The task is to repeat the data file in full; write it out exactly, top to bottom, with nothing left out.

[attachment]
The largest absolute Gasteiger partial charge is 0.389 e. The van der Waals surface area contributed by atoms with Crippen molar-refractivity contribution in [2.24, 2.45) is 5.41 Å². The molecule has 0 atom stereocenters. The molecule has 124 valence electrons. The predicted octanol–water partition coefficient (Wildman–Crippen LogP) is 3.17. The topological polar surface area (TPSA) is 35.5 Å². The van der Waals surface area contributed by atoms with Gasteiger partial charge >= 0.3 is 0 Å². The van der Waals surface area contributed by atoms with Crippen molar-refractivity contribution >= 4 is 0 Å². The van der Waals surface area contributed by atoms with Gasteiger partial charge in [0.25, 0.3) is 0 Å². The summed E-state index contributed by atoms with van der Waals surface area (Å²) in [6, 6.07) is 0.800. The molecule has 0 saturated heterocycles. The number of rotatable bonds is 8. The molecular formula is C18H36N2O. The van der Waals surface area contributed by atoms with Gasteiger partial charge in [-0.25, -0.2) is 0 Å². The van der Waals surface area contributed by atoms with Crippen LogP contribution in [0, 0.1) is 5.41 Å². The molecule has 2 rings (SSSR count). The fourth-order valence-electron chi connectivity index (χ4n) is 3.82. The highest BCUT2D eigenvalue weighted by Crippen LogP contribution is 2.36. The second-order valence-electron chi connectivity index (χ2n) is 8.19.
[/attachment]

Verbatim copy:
The largest absolute Gasteiger partial charge is 0.389 e. The van der Waals surface area contributed by atoms with Crippen molar-refractivity contribution in [2.24, 2.45) is 5.41 Å². The molecule has 0 atom stereocenters. The molecule has 124 valence electrons. The predicted octanol–water partition coefficient (Wildman–Crippen LogP) is 3.17. The topological polar surface area (TPSA) is 35.5 Å². The van der Waals surface area contributed by atoms with Gasteiger partial charge >= 0.3 is 0 Å². The van der Waals surface area contributed by atoms with Crippen molar-refractivity contribution >= 4 is 0 Å². The van der Waals surface area contributed by atoms with Gasteiger partial charge in [0.25, 0.3) is 0 Å². The summed E-state index contributed by atoms with van der Waals surface area (Å²) in [6, 6.07) is 0.800. The molecule has 0 saturated heterocycles. The number of rotatable bonds is 8. The molecular formula is C18H36N2O. The van der Waals surface area contributed by atoms with Gasteiger partial charge in [-0.25, -0.2) is 0 Å². The van der Waals surface area contributed by atoms with Crippen LogP contribution in [0, 0.1) is 5.41 Å². The molecule has 2 rings (SSSR count). The fourth-order valence-electron chi connectivity index (χ4n) is 3.82. The highest BCUT2D eigenvalue weighted by Crippen LogP contribution is 2.36. The second-order valence-electron chi connectivity index (χ2n) is 8.19.